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Presentation

ESIC Webinar: A review of recent developments in nonlinear optimization of electric power systems

Engineering Teaching Research Laboratory, Pullman, WA
ETRL 101
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About the event

Many optimization problems relevant to the design and operation of electric power systems are inherently nonlinear due to the AC power flow equations that model the relationships among voltages and power flows in power grids. The nonlinearity of the power flow equations results in a variety of algorithmic and theoretical challenges, including non-convex feasible spaces for optimization problems containing these equations. This seminar describes four categories of recent developments regarding methods for addressing these challenges: 1) local optimization, 2) approximation, 3) convex relaxation, and 4) convex restriction. Local optimization methods search for an operating point that is superior to all nearby points. The applicability of local optimization methods has been demonstrated via results from the Department of Energy’s Grid Optimization Competition, which compared algorithms for solving large-scale security-constrained AC optimal power flow problems. Approximations, convex relaxations, and convex restrictions simplify the power flow equations to obtain more tractable convex representations that are useful in a variety of applications. This seminar presents high-level overviews of these methods and describes several relevant applications.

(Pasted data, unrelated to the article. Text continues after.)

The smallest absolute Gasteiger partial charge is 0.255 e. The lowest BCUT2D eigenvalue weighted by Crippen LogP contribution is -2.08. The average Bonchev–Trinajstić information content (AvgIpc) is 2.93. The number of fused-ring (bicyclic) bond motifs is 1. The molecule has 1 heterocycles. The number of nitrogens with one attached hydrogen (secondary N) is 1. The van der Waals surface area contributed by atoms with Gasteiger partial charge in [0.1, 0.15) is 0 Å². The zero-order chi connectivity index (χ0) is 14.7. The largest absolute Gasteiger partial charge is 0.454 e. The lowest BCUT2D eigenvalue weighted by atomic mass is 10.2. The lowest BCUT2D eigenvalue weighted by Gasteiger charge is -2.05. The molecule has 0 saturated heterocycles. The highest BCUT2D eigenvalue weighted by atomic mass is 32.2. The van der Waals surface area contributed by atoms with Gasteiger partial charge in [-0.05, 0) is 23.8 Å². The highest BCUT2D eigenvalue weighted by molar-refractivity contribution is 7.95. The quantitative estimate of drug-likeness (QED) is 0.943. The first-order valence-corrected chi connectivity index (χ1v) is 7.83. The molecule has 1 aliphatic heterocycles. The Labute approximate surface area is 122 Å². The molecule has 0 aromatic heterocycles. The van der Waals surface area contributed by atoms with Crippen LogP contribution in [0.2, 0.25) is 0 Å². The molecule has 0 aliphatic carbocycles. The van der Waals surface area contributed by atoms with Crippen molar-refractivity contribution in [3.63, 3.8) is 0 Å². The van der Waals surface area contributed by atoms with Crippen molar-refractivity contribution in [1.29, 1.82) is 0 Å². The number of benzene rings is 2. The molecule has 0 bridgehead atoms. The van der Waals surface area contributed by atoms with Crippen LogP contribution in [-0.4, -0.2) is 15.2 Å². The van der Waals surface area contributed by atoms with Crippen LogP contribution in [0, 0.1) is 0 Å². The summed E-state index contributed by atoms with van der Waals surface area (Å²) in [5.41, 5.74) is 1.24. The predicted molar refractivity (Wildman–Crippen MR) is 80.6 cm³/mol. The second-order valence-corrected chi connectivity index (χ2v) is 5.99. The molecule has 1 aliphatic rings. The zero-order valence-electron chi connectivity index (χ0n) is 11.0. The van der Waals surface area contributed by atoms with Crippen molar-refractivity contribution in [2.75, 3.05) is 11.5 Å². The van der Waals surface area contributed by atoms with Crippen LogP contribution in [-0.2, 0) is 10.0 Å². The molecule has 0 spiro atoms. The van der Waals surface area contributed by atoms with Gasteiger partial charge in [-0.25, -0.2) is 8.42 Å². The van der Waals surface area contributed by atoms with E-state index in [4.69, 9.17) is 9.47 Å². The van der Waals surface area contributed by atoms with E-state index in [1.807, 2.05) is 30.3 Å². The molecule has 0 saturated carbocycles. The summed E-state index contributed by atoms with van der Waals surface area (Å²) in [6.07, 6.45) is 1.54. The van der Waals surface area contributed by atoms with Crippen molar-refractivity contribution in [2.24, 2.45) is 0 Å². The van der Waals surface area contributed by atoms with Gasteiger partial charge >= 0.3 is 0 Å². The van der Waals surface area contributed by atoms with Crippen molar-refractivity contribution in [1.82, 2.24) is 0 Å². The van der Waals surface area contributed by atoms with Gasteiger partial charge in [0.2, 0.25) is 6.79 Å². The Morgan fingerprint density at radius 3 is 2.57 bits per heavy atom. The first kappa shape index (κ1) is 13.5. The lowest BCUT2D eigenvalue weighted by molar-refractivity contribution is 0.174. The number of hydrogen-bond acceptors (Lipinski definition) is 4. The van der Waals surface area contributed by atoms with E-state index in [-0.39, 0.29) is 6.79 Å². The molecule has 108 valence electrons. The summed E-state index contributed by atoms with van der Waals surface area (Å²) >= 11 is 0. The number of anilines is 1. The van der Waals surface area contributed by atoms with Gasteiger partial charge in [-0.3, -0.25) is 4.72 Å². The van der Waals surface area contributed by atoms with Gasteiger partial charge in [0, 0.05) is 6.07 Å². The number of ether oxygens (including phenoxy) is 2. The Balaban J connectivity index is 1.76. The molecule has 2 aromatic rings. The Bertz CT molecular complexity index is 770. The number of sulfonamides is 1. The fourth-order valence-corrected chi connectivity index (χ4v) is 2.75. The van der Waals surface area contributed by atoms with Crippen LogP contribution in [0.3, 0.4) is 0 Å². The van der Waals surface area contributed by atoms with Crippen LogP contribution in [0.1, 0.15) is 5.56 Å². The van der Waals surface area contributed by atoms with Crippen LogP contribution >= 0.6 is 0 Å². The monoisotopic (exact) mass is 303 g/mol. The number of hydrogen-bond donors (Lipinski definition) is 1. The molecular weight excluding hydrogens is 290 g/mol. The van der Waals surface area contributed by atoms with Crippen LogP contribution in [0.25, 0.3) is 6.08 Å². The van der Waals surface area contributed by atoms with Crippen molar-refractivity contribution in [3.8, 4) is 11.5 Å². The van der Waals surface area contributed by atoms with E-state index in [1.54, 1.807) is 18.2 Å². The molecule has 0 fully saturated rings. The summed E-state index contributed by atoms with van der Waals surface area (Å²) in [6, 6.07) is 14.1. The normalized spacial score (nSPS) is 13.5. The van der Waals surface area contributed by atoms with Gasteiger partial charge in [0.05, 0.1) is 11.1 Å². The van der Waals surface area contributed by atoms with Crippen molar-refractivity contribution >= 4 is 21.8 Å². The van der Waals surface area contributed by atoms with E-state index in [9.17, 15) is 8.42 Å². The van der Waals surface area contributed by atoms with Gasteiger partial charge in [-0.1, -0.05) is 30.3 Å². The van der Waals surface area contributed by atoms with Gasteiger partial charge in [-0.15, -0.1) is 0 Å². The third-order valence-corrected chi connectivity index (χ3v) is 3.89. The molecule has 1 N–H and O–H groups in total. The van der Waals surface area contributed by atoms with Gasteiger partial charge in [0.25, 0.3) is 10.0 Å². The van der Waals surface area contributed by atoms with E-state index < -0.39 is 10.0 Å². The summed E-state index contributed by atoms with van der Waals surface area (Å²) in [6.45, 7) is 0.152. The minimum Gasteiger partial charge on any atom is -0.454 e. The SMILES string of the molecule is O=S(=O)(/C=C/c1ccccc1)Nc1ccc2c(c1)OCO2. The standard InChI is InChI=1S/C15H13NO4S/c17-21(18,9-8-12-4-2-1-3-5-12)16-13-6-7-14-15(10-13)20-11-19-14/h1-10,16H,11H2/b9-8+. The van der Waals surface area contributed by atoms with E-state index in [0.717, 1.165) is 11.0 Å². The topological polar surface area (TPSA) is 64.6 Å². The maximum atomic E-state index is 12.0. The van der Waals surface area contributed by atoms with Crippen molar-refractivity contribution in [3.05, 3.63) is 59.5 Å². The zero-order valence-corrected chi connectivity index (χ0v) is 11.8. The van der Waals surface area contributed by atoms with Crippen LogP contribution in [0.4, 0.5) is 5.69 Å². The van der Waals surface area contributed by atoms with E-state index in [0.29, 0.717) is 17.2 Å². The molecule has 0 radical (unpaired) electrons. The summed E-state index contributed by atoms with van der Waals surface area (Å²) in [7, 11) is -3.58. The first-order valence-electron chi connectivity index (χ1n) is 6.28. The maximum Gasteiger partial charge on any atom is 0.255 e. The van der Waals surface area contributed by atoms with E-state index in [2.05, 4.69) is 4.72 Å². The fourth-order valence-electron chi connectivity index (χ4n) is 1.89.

Bio

Daniel Molzahn is an Assistant Professor in the School of Electrical and Computer Engineering and a Fellow of the Strategic Energy Institute at the Georgia Institute of Technology. He also holds an appointment as a computational engineer in the Energy Systems Division at Argonne National Laboratory, where he was previously a member of the research staff. He was a Dow Postdoctoral Fellow in Sustainability at the University of Michigan and received the B.S., M.S., and Ph.D. degrees in electrical engineering and a Masters of Public Affairs degree from the University of Wisconsin–Madison, where he was a National Science Foundation Graduate Research Fellow. His research focuses on optimization and control of electric power systems.

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